‘Shogun’ (FX and Hulu, Feb. 27)

I have always been a bit wary of Hollywood depictions of samurai, particularly in stories told through a Westerner’s gaze. But I have high hopes for “Shogun,” a long-gestating project based on the acclaimed novel by James Clavell, which also will explore the perspectives of the Japanese characters in its story. A historical drama set in feudal Japan, “Shogun” is about the politics, power struggles and eventual rise of Lord Yoshii Toranaga (Hiroyuki Sanada) during a bit of a leadership vacuum. The 10-episode limited series also will follow shipwrecked English sailor John Blackthorne (Cosmo Jarvis) and Lady Mariko (Anna Sawai), a translator from a disgraced family. The sociopolitical and religious dynamics of the time have all the potential for intriguing television, but the biggest appeal for me is the possibility of seeing authentic chanbara on an epic Hollywood scale and budget. — Tracy Brown

‘The Regime’ (HBO, March 3)

When Kate Winslet is on HBO, good things (and Emmy Awards) follow. Think the lush melodrama “Mildred Pierce,” in which she played a hardworking single mother in the Great Depression, or the gritty murder mystery “Mare of Easttown,” in which she mastered the Delco accent and scarfed Easy Cheese. Coming next year is “The Regime,” a political drama from “Succession” writer Will Tracy, which chronicles a year inside the palace of an authoritarian regime as it unravels. (It was previously known as “The Palace.”) The series reunites Winslet, who is an executive producer and stars as a government chancellor, with director Stephen Frears 15 years after their Oscar-winning collaboration in “The Reader.” It also boasts Frank Rich as an executive producer, novelist Gary Shteyngart as a writer and a cast that includes Hugh Grant and Martha Plimpton. Let’s be honest, though: They had us at Kate. — Meredith Blake

‘The Acolyte’ (Disney+, TBA)

There is much that I love about “Star Wars,” but nothing excites me more than watching Jedi doing Jedi things, particularly while wielding their lightsabers. Not only does “The Acolyte” follow a former Jedi padawan (Amandla Stenberg) and her onetime master (Lee Jung-jae), the series is set during a time period that we know little about. Most of the “Star Wars” films and TV series have been set when the Jedi are scarce, but this upcoming series from Leslye Headland takes place during the High Republic era when the Galactic Republic and the Jedi Order were flourishing, long before the events of “Star Wars: Episode I — The Phantom Menace” (1999). While I am of course interested in seeing the different politics and power dynamics play out, I am especially looking forward to being introduced to a whole new cohort of Jedi who are not related to anybody named Skywalker. — Tracy Brown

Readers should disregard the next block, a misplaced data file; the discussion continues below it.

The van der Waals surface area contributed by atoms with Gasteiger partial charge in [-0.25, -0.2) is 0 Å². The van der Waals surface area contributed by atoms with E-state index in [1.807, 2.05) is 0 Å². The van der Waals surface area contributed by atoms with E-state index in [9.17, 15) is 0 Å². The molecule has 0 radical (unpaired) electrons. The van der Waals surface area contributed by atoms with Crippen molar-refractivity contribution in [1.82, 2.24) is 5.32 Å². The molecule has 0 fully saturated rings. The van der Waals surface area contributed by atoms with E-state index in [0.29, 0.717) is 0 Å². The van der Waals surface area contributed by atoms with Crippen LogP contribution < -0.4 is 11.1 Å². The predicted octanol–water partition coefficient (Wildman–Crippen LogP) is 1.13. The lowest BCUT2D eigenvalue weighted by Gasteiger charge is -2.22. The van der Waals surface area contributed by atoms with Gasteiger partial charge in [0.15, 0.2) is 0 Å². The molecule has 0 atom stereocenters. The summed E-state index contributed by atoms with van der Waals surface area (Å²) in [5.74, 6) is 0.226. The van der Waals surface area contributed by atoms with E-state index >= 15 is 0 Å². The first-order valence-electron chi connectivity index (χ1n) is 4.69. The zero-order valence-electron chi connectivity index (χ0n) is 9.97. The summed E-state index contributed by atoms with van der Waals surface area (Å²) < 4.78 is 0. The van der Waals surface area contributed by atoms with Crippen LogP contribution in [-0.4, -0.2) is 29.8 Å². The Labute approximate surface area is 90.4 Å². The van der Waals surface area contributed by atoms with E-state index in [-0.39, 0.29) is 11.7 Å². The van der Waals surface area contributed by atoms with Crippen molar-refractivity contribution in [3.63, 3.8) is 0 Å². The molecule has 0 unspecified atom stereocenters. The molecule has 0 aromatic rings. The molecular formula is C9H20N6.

‘Squid Game,’ Season 2 (Netflix, TBA)

Netflix says it doesn’t know when Season 2 of its biggest global hit will drop (and we did ask), but they sound pretty certain (Fairly certain? Hopeful?) it’ll be in 2024. And if the competition-show spinoff “Squid Game: The Challenge” can capture so much public attention, there’s quite an appetite out there for more off the deadly calamari platter. Apart from the confirmed return of a few characters, we know little more than what creator Hwang Dong-hyuk told The Times more than a year ago: Protagonist Seong Gi-hun “begins where we left him at the end of the first season. ... Without giving away any spoilers, there is that line that Gi-hun says in the last episode: ‘I’m not a horse and I’m curious to know who did this to us.’ It’s going to be about that journey and Gi-hun proving we are, indeed, not horses; we are all human.” — Michael Ordoña

‘Yellowstone’ (Paramount Network, November TBA)

2024 will be a big year for Kevin Costner. In addition to the arrival of his epic big-screen western “Horizon: An American Saga,” Costner’s blockbuster TV drama “Yellowstone” will come to an end. The second part of the fifth season is scheduled to air in November. The final episodes have been delayed by the two Hollywood strikes and alleged conflicts between Costner and series creator Taylor Sheridan. Nearly two years will have passed since fans have seen new episodes of the neo-Western, which blends its cowboy aura with intense family drama. But the Paramount Network show has grown in popularity — CBS began running the series during the strikes, and it earned top ratings with viewers who had never seen the drama. — Greg Braxton